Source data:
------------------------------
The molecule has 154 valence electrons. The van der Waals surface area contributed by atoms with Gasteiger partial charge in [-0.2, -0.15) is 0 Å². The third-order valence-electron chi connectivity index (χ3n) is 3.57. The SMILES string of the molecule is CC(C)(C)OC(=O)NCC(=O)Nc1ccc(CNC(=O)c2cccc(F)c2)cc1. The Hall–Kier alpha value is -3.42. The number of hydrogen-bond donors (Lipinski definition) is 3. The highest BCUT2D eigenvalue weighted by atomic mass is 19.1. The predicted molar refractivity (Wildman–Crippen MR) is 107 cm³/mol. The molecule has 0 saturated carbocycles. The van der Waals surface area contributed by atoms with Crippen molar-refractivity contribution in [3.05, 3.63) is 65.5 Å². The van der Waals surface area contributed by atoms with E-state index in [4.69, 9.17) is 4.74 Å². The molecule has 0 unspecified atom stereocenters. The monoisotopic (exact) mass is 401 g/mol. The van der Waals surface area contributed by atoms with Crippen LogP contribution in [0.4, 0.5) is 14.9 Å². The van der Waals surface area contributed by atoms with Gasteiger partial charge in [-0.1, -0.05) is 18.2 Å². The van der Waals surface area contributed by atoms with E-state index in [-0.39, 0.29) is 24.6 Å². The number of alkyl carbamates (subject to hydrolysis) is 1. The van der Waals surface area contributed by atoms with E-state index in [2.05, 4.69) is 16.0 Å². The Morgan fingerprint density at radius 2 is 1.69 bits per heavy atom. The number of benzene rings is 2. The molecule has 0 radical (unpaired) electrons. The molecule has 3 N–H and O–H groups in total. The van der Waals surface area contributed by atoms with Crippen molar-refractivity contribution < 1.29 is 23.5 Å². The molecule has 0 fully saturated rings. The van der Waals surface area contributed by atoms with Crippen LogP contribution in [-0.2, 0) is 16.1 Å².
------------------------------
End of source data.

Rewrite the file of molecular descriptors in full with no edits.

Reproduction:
The molecule has 154 valence electrons. The van der Waals surface area contributed by atoms with Gasteiger partial charge in [-0.2, -0.15) is 0 Å². The third-order valence-electron chi connectivity index (χ3n) is 3.57. The SMILES string of the molecule is CC(C)(C)OC(=O)NCC(=O)Nc1ccc(CNC(=O)c2cccc(F)c2)cc1. The Hall–Kier alpha value is -3.42. The number of hydrogen-bond donors (Lipinski definition) is 3. The highest BCUT2D eigenvalue weighted by atomic mass is 19.1. The predicted molar refractivity (Wildman–Crippen MR) is 107 cm³/mol. The molecule has 0 saturated carbocycles. The van der Waals surface area contributed by atoms with Crippen molar-refractivity contribution in [3.05, 3.63) is 65.5 Å². The van der Waals surface area contributed by atoms with E-state index in [4.69, 9.17) is 4.74 Å². The molecule has 0 unspecified atom stereocenters. The monoisotopic (exact) mass is 401 g/mol. The van der Waals surface area contributed by atoms with Crippen LogP contribution in [0.4, 0.5) is 14.9 Å². The van der Waals surface area contributed by atoms with Gasteiger partial charge in [-0.1, -0.05) is 18.2 Å². The van der Waals surface area contributed by atoms with E-state index in [-0.39, 0.29) is 24.6 Å². The number of alkyl carbamates (subject to hydrolysis) is 1. The van der Waals surface area contributed by atoms with E-state index in [2.05, 4.69) is 16.0 Å². The Morgan fingerprint density at radius 2 is 1.69 bits per heavy atom. The number of benzene rings is 2. The molecule has 0 radical (unpaired) electrons. The molecule has 3 N–H and O–H groups in total. The van der Waals surface area contributed by atoms with Crippen molar-refractivity contribution < 1.29 is 23.5 Å². The molecule has 0 fully saturated rings. The van der Waals surface area contributed by atoms with Crippen LogP contribution in [-0.2, 0) is 16.1 Å².